They even have a fairly reasonable selection of kids sammies, which makes me feel like a halfway decent parent while getting to sneak a bite or two of delicious peanut butter and honey on freshly made, whole-wheat bread.

On my last visit, I tried the Reuben, having never given it a go before. A creature of habit, I usually stick to the turkey, bacon, avocado, which is just so damn good. This Reuben, featuring Carlton Farms pastrami, from-scratch dressing and Beecher’s cheese, was, dare I say…delicate? I’ve never experienced a delicate Reuben before, since they are usually a gut-punch-and-a-half, so I was pleasantly thrown for a loop.

My friend opted for the veggie, which, while she admitted was delicious for the first several bites, unfortunately quickly disintegrated into a soggy mess, making it a bit difficult to eat, let alone enjoy. However, the green side salad with homemade vinaigrette was a great save. I also find the beet and feta salad consistently good.

So, a perfect experience? Well….I wouldn’t go that far. One issue: timing. These sandwiches take a while, so come prepared to wait, don’t expect to grab and go. Another thing to know going in, while the folks who work at Homegrown are always extremely friendly, sometimes I suspect that many of them might also be…herb-friendly. This can mean that they sometimes get a little…confused. At least, that’s been my experience. Enunciate and speak sloooowly and you should be fine.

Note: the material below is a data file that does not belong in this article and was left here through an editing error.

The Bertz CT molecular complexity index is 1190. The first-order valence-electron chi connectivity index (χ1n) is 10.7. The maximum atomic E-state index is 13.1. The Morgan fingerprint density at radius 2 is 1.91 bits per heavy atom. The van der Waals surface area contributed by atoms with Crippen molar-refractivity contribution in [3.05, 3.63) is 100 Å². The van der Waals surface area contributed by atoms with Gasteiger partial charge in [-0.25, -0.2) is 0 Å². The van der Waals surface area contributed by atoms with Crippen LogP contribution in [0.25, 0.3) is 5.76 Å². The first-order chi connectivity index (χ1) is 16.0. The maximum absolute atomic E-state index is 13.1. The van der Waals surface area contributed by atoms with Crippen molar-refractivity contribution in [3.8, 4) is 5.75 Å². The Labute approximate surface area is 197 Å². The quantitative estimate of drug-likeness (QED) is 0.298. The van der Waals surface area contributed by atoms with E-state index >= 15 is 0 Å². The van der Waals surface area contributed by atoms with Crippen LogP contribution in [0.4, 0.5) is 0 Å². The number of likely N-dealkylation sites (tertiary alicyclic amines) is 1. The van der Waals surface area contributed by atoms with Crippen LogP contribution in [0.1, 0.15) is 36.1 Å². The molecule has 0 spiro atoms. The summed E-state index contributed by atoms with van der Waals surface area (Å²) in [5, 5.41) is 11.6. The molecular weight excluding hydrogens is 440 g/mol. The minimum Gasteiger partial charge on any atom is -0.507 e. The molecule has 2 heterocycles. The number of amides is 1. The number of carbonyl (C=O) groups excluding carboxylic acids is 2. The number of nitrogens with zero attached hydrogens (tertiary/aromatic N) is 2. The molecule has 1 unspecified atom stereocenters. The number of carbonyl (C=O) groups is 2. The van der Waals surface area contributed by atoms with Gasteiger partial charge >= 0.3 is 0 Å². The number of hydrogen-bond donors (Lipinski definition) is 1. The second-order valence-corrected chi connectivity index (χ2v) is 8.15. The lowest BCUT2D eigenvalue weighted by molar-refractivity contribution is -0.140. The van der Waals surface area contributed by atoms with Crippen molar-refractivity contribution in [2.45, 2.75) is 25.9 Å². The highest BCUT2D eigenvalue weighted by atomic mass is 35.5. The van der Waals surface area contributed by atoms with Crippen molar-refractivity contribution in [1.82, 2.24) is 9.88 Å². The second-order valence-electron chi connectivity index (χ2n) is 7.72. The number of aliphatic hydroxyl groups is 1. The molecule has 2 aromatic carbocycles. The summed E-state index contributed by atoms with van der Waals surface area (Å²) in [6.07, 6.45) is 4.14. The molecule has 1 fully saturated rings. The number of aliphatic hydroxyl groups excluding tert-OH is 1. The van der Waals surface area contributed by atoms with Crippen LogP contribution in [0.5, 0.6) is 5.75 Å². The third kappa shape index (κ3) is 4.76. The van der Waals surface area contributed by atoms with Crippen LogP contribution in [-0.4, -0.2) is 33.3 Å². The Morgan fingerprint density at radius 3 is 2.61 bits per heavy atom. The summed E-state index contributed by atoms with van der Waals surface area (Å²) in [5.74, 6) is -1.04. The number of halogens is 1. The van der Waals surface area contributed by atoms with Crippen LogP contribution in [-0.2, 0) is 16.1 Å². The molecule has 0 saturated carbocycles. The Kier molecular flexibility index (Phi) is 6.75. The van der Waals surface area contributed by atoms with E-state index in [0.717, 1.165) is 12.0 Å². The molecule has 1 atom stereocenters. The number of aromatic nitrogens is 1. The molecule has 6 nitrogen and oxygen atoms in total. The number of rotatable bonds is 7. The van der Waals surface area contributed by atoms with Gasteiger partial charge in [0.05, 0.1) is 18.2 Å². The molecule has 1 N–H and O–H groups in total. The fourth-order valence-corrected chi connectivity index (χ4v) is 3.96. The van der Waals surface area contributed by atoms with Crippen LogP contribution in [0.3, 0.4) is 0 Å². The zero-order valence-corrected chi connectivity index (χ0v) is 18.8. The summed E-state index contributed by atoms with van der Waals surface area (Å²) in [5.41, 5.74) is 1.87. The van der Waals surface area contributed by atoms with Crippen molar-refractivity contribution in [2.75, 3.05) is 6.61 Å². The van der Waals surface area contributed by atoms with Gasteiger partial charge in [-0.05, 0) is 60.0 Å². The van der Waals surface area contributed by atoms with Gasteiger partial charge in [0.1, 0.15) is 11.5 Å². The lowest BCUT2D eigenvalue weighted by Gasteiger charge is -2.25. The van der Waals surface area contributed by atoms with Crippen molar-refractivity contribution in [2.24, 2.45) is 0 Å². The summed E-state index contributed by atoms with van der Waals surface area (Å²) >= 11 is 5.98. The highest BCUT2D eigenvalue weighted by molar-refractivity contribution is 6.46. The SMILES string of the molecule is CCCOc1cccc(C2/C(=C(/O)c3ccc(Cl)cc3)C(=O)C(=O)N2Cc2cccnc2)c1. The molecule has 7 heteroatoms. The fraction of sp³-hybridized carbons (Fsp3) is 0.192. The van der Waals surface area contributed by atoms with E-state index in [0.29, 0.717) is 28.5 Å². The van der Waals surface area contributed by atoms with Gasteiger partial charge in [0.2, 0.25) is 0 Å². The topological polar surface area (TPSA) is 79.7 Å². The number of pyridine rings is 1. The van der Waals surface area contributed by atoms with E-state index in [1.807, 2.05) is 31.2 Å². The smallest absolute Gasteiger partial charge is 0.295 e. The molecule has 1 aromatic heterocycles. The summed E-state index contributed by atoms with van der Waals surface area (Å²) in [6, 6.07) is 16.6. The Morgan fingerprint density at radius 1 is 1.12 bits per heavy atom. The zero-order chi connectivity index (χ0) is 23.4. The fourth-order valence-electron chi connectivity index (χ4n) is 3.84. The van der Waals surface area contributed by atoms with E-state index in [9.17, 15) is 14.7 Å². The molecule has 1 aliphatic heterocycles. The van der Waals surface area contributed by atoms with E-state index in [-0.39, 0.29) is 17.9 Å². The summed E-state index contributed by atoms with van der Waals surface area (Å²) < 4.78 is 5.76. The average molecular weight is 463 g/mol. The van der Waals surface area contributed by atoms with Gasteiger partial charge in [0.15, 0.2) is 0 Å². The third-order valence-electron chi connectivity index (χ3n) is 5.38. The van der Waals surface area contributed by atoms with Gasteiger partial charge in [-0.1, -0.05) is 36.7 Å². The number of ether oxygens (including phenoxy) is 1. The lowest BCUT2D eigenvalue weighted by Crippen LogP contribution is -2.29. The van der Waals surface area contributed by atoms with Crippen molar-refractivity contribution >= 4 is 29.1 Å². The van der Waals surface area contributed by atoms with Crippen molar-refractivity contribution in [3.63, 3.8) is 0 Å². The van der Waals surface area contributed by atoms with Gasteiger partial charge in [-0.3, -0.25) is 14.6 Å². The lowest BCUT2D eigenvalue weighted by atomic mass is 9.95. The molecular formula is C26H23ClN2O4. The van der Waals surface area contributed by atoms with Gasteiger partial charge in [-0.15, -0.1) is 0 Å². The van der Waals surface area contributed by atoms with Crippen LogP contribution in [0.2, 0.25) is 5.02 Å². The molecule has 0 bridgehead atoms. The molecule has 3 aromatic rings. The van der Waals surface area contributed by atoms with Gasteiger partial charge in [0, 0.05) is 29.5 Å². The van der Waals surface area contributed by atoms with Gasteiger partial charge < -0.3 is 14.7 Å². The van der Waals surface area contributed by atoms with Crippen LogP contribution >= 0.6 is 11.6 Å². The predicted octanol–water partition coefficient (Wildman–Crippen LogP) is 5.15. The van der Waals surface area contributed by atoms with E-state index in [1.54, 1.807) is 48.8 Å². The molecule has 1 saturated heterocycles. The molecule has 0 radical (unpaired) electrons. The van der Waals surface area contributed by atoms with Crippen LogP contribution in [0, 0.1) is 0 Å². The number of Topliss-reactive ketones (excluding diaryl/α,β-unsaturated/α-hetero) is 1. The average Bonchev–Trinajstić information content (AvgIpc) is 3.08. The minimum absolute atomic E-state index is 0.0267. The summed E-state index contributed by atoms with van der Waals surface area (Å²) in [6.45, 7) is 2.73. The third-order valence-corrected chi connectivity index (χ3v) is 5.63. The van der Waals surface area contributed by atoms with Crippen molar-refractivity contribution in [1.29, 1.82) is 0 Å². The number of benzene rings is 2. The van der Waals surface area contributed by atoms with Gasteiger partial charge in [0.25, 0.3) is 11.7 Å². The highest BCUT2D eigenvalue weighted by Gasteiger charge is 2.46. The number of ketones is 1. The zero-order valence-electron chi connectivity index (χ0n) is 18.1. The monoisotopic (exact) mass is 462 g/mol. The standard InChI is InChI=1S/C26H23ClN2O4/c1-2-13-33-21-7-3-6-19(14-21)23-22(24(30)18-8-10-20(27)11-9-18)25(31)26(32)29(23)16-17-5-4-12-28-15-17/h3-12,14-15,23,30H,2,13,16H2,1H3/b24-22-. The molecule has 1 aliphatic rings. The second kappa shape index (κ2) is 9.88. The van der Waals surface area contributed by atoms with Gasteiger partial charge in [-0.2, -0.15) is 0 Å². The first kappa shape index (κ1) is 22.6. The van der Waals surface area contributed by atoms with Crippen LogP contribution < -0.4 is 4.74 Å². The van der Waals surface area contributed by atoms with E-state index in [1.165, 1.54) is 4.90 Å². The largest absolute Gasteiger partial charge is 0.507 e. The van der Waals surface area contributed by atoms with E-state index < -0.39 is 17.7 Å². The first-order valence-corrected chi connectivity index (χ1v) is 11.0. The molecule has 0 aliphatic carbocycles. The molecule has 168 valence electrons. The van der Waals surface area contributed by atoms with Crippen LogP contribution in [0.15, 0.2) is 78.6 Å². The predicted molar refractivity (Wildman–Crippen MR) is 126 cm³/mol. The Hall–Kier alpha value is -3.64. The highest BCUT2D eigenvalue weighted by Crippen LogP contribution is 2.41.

All in all, Homegrown offers a great sandwich you can feel good about eating, and that’s nothing to take for granted.

Homegrown, three locations: Fremont, Queen Anne, Capitol Hill

Kicking It Old School in West Seattle

Front RegisterYesterday I had the pleasure of visiting the Husky Deli in the West Seattle Junction with a friend and her son. Full disclosure: I’ve been spending a LOT of time in West Seattle lately, and I’ve been loving every minute of it. For a longtime Ballard resident, West Seattle’s ample, free parking and relatively sleepy weekday atmosphere are a like a bracing breath of salty sea air.

Established in 1932, the Husky Deli is sort of an icon in the Junction. While the ice cream is wildly popular, especially in summer, the weekday lunch crowd is all about the sandwiches.

There are a lot of options here to build your own masterpiece. The deli counter is stocked with a mouth-watering array of fresh meats, cheeses, veggies and condiments. Someone here has carefully considered what makes a good sandwich combo, which I appreciate. Therefore you might find yourself drawn to one of the several cold offerings, or the many kinds of grilled panini. The best news is that with the option to get a half sandwich, you can feel free to mix and match.

To try something novel, I went with the special of the day, which was a straightforward tuna salad with the genius addition of crunchy, spicy, Mama Lil’s marinated red peppers. To round out my sandwich experience, I opted for half a Turkish Delight, a flavor-packed combo of turkey, cream cheese and mango chutney. My friends opted for the Ultimate Grilled Cheese, which despite incorporating “green things” in the form of basil, was given a kid rating of ‘really good’. High praise indeed.

The atmosphere at Husky Deli is kind of weird and wonderful. Much like eating in an old-timey grocery store, they have a sandwich counter complete with bar stools where you can enjoy your lunch and maybe even get a little peace and quiet while you watch people bustling around the Junction.